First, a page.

thing like this, which is that the ropes will essentially be two or three different ropes put together per segment from my wrist taught to the wall. And if that's going to be the case that the rope is actually three different ones, the camera can't move. And I have to make sure that the rope isn't going up in the frame and down in the frame and to the sides. I have to kind of keep it all centers that the rope can actually connect with itself. From the perspective of the camera from the focal length and perspective standpoint. So final thing we're going to do here is I'm gonna back it up, get my rope tied around my wrist if I can find an end to the room. Okay, so we'll go with this one first. Put this down for a second, Ty, Ty, Ty and, um, kind of like it going around my fingers just make it really dynamic. I think that's pretty interesting. So that it's really tied up, okay. And I'm gonna just let it hang. That's OK, Justus, long as this is here for that shot. Now we have to think of a pose. And I think that it would be really interesting if I was posed facing forward so that you could see the front of me, not the back. And then from there, I'm just gonna hang my head down. So I'm kind of going limp, and then I'm gonna have my arms up toward the wall like that. So just hanging like this. So it's almost like I'm being held up by the ropes. So that's gonna be the pose, which should be quite simple. Just take my hair down like that and make sure my remote is out. And it's okay if I hold the remote in this hand because this hand won't be in the final shot. If this hand has the remote, it's okay because I have to replace it with a hand that has a rope tied around it. So no big deal. So let's go down. And I don't even know if I'm gonna be all in the frame with my camera. So this is a good test. Okay, Rennie. Okay, let's see how we did. Not bad. I think I look scary like the ring girl or something. Let's try it again. Just get Ah, couple different poses. And when I say different poses, I don't necessarily mean that I'm doing anything very different in the shots, but just different ways of holding my arms. So really putting them back like that, making it really taught having it out to the sides, where it's a little bit more limp. I'll try a couple different things just to get all of the options for the tension in the body and the story that the body is telling. So I'll go over like this. That and then I'm going to try one more limp like this. Okay, let's see about that. I think that I like the limp arms better, so we'll go with that kind of look on both sides. I'll do it again once more here, just for some variety and then we'll undo it. Put it on the other side and I'll switch remote hands so that now the remote is in the other hand, which I don't need in this shot because we already have it. Move the rope out of the way so it's not blocking my body and I'm just changing the way that my body looks in this shot from leaning over to leaning back a little bit. Okay, Now we're going to shoot the rope. Now that we got those images and I need it still tied around my arm. So I don't know why I ended that. And this time I'm going to shoot the rope, going up just like this. So we'll take the remote and just try to get some of the rope. That's really all I'm photographing here like that. Then we'll do the same thing on the other side. This is the part of those three segments of rope that we're going to be using and than photograph it like that. And you can see I'm keeping my body where it is and not moving, because my body would naturally block some of the light off of this hand. So I want to keep that in mind. Here we go. I'm gonna have the rope going out, not towards me. So I wanna make sure that I shoot it from that angle, and then I'm going to shoot the rope itself. Just a couple segments of it really taught. Okay. And then another one. This way. Okay. And then finally, we're going to photograph it going up to the backdrop here so that that shadow is natural. Good. And then one more good. Okay, let me check. Make sure before I say yeah, we're all done. We got the rope, we got the arms. We got a really good pose. So I'm really happy with that now. The final thing that I want to show you is how we're going to transform this backdrop into a room. What are we going to do about that? Well, it just so happens that were in a room. So I'm going to photograph a different section of the studio toe look like it's a room. This backdrop will eventually be plastered onto a wall, but you'll see a little bit of a baseboard and a floor to give the image context, because without context, with just a backdrop, it's going to look like the rope is going into nothingness. It's not going to be clear that it's a wall, so we're going to move over to a different section of the studio and see how everything looks against a wall.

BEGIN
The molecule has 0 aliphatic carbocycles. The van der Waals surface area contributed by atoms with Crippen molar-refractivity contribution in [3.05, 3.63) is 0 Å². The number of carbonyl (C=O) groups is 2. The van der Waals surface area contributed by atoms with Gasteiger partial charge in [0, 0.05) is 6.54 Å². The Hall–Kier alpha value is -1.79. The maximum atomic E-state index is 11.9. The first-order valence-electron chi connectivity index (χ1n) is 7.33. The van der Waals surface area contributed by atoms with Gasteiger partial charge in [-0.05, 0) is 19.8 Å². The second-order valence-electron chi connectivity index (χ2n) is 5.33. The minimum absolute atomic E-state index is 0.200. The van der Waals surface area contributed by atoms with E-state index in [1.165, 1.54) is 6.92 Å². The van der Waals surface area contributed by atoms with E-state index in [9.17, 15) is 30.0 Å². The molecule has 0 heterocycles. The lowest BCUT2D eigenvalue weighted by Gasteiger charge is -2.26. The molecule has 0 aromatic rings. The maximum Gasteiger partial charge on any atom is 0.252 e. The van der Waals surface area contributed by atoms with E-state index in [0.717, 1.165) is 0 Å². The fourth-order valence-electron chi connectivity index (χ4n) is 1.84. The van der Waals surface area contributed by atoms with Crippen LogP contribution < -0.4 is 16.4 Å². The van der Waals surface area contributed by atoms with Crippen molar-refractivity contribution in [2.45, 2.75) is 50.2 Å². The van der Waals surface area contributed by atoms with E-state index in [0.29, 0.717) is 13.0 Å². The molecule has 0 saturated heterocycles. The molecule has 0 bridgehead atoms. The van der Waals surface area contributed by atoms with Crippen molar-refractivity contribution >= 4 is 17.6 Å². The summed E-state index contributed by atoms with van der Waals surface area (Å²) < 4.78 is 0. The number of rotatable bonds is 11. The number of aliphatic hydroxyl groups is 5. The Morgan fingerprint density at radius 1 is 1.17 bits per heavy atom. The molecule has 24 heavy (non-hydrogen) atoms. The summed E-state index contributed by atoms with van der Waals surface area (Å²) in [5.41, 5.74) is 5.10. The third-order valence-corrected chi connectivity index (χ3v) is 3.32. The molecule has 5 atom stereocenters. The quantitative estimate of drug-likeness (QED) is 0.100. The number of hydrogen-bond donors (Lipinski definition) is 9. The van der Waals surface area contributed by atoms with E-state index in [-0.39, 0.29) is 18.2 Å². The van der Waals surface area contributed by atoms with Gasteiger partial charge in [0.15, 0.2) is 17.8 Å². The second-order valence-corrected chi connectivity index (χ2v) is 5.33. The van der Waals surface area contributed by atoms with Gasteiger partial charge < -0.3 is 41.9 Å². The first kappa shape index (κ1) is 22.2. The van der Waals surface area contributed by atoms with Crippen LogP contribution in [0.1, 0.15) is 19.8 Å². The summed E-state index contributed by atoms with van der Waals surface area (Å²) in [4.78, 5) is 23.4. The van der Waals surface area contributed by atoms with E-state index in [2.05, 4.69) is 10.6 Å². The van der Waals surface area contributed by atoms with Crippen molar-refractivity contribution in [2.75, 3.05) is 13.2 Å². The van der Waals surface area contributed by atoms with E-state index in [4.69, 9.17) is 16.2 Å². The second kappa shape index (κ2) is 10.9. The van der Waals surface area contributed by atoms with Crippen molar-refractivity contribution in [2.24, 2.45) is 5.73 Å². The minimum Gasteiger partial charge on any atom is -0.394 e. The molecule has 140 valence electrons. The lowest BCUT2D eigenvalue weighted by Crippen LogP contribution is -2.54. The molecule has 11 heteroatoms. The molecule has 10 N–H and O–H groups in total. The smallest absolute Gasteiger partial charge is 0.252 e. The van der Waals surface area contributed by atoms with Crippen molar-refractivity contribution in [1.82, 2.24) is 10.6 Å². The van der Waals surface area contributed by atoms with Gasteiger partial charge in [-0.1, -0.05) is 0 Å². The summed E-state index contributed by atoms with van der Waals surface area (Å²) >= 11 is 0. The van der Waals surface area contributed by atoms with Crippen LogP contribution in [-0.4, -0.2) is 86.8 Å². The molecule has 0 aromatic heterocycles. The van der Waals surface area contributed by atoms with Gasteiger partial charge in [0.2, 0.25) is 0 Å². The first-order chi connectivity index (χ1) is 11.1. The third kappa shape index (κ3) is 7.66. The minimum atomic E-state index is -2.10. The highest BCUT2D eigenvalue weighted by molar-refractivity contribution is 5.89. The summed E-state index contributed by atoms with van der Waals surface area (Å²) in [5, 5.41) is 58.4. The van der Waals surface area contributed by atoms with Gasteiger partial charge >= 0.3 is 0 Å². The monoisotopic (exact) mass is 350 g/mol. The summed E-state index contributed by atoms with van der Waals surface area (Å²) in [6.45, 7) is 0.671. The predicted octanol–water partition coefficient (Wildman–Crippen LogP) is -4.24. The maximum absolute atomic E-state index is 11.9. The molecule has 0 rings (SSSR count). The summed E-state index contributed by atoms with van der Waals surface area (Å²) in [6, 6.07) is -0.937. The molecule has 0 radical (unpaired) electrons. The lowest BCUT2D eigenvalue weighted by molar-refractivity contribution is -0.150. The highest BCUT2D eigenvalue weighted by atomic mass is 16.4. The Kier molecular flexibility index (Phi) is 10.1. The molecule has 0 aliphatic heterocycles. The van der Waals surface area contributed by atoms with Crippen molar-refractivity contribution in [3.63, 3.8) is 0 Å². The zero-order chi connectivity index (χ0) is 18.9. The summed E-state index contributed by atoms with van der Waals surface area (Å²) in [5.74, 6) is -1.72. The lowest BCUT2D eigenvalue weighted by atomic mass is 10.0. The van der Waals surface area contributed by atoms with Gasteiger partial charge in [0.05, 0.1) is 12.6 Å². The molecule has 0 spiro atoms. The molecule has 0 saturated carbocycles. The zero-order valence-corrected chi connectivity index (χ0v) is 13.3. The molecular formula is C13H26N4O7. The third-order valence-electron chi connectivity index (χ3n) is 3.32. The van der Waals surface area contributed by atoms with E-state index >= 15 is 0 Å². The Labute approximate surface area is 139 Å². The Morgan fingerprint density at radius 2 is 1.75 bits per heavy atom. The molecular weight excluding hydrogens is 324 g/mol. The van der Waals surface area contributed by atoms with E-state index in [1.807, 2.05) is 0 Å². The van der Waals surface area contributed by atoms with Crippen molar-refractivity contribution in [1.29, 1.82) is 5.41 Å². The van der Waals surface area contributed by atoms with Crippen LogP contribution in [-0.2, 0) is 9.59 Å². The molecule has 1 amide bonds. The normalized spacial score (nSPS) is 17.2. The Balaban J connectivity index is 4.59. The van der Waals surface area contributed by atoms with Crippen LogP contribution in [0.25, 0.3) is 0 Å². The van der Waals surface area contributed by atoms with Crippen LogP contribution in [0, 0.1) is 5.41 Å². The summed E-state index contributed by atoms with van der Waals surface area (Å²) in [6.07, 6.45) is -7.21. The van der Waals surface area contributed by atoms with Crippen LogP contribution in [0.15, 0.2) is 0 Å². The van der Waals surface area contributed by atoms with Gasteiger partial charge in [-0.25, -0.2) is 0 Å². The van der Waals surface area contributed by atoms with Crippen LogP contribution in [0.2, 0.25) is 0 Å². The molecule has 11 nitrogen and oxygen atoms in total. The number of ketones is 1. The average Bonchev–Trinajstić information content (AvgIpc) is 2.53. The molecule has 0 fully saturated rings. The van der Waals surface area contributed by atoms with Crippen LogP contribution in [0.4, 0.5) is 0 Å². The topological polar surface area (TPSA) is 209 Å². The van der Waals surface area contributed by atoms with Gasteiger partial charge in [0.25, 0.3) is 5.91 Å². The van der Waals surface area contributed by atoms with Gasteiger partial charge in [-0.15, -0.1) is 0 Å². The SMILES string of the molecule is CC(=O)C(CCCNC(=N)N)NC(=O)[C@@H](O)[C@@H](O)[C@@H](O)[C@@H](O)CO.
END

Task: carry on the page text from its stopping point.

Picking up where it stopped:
AFTER THIS CLASS YOU’LL BE ABLE TO: